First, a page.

Case 3 (SL, a 60-Year-Old Man)

SL just came into my office last week, reporting 25 years of gout, 2 to 3 flairs each year, with remission in between. The first episode began in his left great toe. SL drank a lot of alcohol and ate a lot of red meat during this period of his life. Initially, he was treated with indomethacin, dosed as needed for pain, and eventually was prescribed allopurinol or probenecid daily to assist in lowering uric acid levels. He refused the medication because of the way it made him feel. Gradually, the pain during the gout attacks progressed into his knees, and currently the pain travels all over his body, including wrist, hands, elbows, both knees, ankles, and occasionally in the shoulders.

SL had difficulty walking into my office, reporting that he has been on crutches for the past few months because of the pain. He has developed tophi at the end of each elbow that are the size of golf balls, as well as the palpable beginning of tophi development above both knee joints. There is swelling on the great toe of the left foot, which has remained constant for the past 5 years. He reports that he is currently not drinking any alcohol and has been adjusting his diet of late, eating primarily vegetables, mostly raw, along with nuts and seeds. He is staying away from fried foods, breads, and sugar and cannot eat seafood, especially shellfish, because of getting an intense flair. He reports a weight loss of 15 to 20 lb in the last month. He drinks 1 to 2 gallons of water daily.

Treatment recommendations after the initial appointment for SL are as follows:

  1. Formula containing A graveolens (celery seed) tincture, combined with 4 gemmo remedies, including Cedrus libani (cedar of Lebanon), P montana (mountain pine), F excelsior (ash), and B pubescens (white birch) (20 drops 4 times per day).
  2. Fish oil (3000-mg omega-3 fatty acids twice per day).
  3. Buffered vitamin C (2000 mg twice per day).
  4. Turmeric and phosphatidyl choline (500 mg per capsule) (2 capsules twice per day).
  5. Cherry juice (¼ to ½ cup daily).
  6. Juice of carrots, celery, beets, parsley, and fresh ginger (once or twice daily).
  7. Castor oil massaged topically on all painful joints at bedtime.
  8. Ginger compresses, made from fresh ginger (apply once or twice daily).
  9. Contrast hydrotherapy to the entire body in the shower and to specific painful joints daily.
  10. Follow up in 2 to 3 weeks.

Although I do not have the outcome of the treatment to report, I included this case because these are the largest tophi that I have seen in my 17 years of practice. The patient and I both have the question of whether these can be reabsorbed. He is also wondering if they can be surgically removed. Our bigger question is how much repair can occur in the body that has struggled with the inflammatory process of gout to this extent for this length of time.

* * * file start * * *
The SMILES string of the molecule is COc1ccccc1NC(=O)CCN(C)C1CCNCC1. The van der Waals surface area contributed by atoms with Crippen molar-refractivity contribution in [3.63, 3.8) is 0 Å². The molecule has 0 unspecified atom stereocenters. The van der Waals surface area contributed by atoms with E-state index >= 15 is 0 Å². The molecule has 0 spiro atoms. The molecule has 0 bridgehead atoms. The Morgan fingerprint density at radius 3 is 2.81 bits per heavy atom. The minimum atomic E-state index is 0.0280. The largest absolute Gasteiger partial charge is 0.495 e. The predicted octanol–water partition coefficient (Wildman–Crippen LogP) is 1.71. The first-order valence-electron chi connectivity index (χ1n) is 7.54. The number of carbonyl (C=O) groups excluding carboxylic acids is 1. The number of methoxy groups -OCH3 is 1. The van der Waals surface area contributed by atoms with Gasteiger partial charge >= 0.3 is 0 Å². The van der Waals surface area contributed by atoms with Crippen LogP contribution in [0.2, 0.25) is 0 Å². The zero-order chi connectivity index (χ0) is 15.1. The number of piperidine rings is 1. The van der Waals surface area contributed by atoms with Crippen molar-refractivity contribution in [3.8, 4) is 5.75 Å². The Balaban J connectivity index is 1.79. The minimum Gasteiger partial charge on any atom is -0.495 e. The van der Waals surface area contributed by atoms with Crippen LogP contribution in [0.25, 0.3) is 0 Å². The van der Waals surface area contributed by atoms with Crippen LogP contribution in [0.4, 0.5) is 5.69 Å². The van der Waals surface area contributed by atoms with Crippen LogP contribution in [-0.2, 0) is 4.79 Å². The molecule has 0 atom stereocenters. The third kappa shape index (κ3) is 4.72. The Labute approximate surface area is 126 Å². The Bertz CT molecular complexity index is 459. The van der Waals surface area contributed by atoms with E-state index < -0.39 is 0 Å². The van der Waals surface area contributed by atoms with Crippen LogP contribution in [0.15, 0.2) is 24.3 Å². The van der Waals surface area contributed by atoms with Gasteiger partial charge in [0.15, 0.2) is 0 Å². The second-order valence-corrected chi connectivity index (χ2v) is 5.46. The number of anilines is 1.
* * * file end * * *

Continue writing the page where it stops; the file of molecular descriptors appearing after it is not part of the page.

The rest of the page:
DiPasquale_headshotRobin DiPasquale, ND, RH (AHG) earned her degree in naturopathic medicine from Bastyr University in 1995 where, following graduation, she became a member of the didactic and clinical faculty. For the past eight years she has served at Bastyr as department chair of botanical medicine, teaching and administering to both the naturopathic program and the bachelor of science in herbal sciences program. Dr DiPasquale is a clinical associate professor in the department of biobehavioral nursing and health systems at the University of Washington in the CAM certificate program. She loves plants, is pub-lished nationally and internationally, and teaches through-out the U.S. and in Italy on plant medicine. She is an anusara influenced yoga instructor, teaching the flow of yoga from the heart. She currently has a general naturopathic medical practice in Madison, Wis., and is working with the University of Wisconsin Integrative Medicine Clinic as an ND consultant.

References

  1. Keith MP, Gilliland WR. Updates in the management ofgout. Am J Med. 2007;120(3):221-224.
  2. Centers for Disease Control and Prevention. Gout. http://www.cdc.gov/arthritis/basics/gout.htm. Accessed October 26, 2011.
  3. Acumedico.com. Various food types and their purine content. http://www.acumedico.com/purine.htm. Accessed October 18, 2011.
  4. Remer T, Manz F. Potential renal acid load of foods and its influence on urine pH. J Am Diet Assoc. 1995;95(7):791-797.
  5. Sheu SY, Chiang HC. Inhibitory effects of plant growth regulators on xanthine oxidase. Anticancer Res. 1996;16(1):311-315.
  6. Chang WS, Lee YJ, Lu FJ, Chiang HC. Inhibitory effects of flavonoids on xanthine oxidase. Anticancer Res. 1993;13(6A):2165-2170.
  7. Chang WS, Chang YH, Lu FI, Chaing HC. Inhibitory effects of phenolics on xanthine oxidase. Anticancer Res. 1994;14(2A):501-506.